OF WOMEN AND SALT by Gabriela Garcia


Publisher: Flatiron Books
Release Date: March 30, 2021

I’m torn over this book. I feel like OF WOMEN AND SALT paints a distressing and realistic picture of immigration to the US, particularly what it’s like for women from Latin America entering the country illegally. I would call it a timely novel, though detention centers, family separation, and deportation have been going on for many years.

My issue with this book was its lack of a strong plot. This has been mentioned in other reviews, but it’s more a collection of short stories, some very compelling and others not so much. The novel alternates between several different time periods (not chronologically) and POVs from different generations of women from a Cuban/Cuban American family. It also includes the story of a mother and daughter from El Salvador, whom I loved the most.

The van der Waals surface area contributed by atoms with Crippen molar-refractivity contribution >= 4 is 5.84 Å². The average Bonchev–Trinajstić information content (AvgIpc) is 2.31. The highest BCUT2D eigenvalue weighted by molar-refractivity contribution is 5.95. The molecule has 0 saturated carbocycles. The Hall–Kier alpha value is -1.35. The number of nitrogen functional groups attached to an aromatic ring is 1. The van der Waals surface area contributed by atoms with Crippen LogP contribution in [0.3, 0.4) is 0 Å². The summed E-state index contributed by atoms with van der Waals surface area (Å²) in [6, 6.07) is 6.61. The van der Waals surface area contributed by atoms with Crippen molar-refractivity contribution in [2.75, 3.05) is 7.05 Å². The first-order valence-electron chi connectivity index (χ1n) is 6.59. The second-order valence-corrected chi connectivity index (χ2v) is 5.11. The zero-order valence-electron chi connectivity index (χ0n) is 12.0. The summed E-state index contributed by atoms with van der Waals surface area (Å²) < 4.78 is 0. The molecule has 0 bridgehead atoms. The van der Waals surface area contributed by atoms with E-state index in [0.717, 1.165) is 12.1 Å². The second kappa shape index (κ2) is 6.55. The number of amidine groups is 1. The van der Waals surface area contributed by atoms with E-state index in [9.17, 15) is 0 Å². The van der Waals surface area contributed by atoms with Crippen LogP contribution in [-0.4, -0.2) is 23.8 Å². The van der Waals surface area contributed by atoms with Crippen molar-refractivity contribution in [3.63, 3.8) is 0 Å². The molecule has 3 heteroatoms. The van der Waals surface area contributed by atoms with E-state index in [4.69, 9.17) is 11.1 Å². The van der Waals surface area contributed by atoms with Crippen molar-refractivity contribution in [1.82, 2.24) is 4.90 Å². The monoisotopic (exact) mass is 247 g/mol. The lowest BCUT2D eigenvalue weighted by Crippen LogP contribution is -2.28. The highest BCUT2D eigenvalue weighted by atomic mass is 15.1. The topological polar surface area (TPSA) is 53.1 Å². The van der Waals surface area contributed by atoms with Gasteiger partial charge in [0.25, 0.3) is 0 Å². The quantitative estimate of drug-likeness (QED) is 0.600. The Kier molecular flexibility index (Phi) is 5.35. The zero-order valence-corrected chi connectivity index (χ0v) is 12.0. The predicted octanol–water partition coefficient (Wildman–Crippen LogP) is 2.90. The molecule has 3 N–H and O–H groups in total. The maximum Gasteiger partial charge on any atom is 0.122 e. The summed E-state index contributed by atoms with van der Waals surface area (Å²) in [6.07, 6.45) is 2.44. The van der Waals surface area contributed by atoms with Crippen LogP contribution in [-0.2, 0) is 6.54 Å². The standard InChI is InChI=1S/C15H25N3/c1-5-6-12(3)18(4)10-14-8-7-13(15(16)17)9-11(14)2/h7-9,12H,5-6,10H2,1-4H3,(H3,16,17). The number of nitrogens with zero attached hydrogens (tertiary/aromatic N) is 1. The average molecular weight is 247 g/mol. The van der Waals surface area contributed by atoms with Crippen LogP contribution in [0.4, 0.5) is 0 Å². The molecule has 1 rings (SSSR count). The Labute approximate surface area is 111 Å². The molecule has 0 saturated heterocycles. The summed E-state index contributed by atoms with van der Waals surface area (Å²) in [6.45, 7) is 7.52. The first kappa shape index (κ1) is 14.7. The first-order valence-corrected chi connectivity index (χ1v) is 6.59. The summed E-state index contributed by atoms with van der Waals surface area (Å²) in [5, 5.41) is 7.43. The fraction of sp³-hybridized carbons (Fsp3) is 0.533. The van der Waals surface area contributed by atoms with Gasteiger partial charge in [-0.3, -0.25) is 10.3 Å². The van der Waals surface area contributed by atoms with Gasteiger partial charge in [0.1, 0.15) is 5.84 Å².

This was a short novel, and with the choppy nature of the chapters I felt like the story was missing something that would have tied everything together. There were also characters I wish had been fleshed out more, like Maria Isabel who worked in a cigar factory in 1860s Cuba. I wanted to know more about her life.

OF WOMEN AND SALT is a heartbreaking book that explores mother/daughter bonds, loss, survival, and desperate choices. I just wish it had been more cohesive. — 𝓓𝓲𝓪𝓷𝓪

Disclosure: I received a copy of this book (ARC) from the publisher in exchange for an honest review.

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